Microsoft to Offer $99 Xbox with Kinect and Monthly Fee

| 2 May 2012 11:51

It's like a wireless phone contract, but for a console.

I seem to recall big words coming down from Microsoft a few decades ago about how they wanted a Windows machine in every living room, not just in your office. That promise never really materialized, that is, until you realize the Xbox 360 is outselling all consoles worldwide and most people use the console to stream movies and TV just as much, if not more, than they use it to play games. Microsoft has decided to capitalize on the trend of streaming content to make it even easier to get an Xbox 360 in your home. In two weeks, you will be able to buy an Xbox sporting a 4gb HD bundled with Kinect for $99, as long as you agree to a two year contract and a $15 monthly fee.

That's right, you get a heavily discounted 360 with Kinect, and the majority of the cost spread out over two years. But you get your money's worth, according to Microsoft, with the monthly subscription including an Xbox Live Gold membership, a warranty, and possible access to extra streaming content from content providers and sports networks.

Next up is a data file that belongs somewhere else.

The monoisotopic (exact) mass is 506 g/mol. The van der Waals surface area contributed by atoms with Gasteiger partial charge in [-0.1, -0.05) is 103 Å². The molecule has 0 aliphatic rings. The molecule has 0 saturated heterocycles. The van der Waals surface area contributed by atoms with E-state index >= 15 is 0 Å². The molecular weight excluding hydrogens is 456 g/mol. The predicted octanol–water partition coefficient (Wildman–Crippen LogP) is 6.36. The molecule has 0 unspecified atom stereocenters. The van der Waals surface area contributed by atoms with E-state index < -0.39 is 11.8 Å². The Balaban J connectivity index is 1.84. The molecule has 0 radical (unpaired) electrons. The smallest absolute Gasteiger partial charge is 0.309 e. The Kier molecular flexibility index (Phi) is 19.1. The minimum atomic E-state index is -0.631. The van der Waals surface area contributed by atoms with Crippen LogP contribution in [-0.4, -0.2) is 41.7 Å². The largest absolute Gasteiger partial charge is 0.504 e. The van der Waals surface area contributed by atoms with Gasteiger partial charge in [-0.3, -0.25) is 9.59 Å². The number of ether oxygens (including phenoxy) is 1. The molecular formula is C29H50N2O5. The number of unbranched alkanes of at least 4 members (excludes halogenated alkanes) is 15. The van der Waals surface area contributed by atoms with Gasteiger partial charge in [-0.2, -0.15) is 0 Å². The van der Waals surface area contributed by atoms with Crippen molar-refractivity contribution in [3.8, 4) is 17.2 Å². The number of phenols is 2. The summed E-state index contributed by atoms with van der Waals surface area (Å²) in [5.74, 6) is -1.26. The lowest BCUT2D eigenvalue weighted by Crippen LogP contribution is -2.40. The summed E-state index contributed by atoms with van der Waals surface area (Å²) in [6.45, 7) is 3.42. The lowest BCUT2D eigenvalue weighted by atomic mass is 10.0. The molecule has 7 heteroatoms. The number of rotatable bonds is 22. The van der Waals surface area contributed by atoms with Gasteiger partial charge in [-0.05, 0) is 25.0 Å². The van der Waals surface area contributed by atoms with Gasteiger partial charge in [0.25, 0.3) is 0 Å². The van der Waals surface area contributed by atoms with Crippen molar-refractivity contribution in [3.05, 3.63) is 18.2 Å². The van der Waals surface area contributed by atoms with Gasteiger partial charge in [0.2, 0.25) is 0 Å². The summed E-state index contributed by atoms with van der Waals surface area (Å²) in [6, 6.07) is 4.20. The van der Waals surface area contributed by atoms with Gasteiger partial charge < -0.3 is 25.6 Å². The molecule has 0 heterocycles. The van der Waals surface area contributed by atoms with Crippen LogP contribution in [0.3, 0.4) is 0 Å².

Of course, there would be a penalty for bagging out of the two-year contract early, similar to how wireless cell phone contracts work now.

Adding up the costs of purchasing these items individually, and it seems like a zero sum proposition. A new bundle package would cost you around $300, and a two-year XBox Live Gold sub would set you back $100; the total cost being $400, whereas this new deal would set you back $459 ($99 bundle + $15 X 24 months). If you consider the convenience of getting an Xbox for a Benjamin and the promise of additional content worth $59, then this new bundle might be up your alley.

You know, if you don't have an Xbox already.

Of course, you have to factor in the cost of games, and a beefier hard drive once that paltry 4 gig jobber fills up. Yeah, maybe this isn't such a good idea for a gamer. But it makes great sense if you are looking for a cheap alternative to a Roku or Apple TV.

Source: Verge

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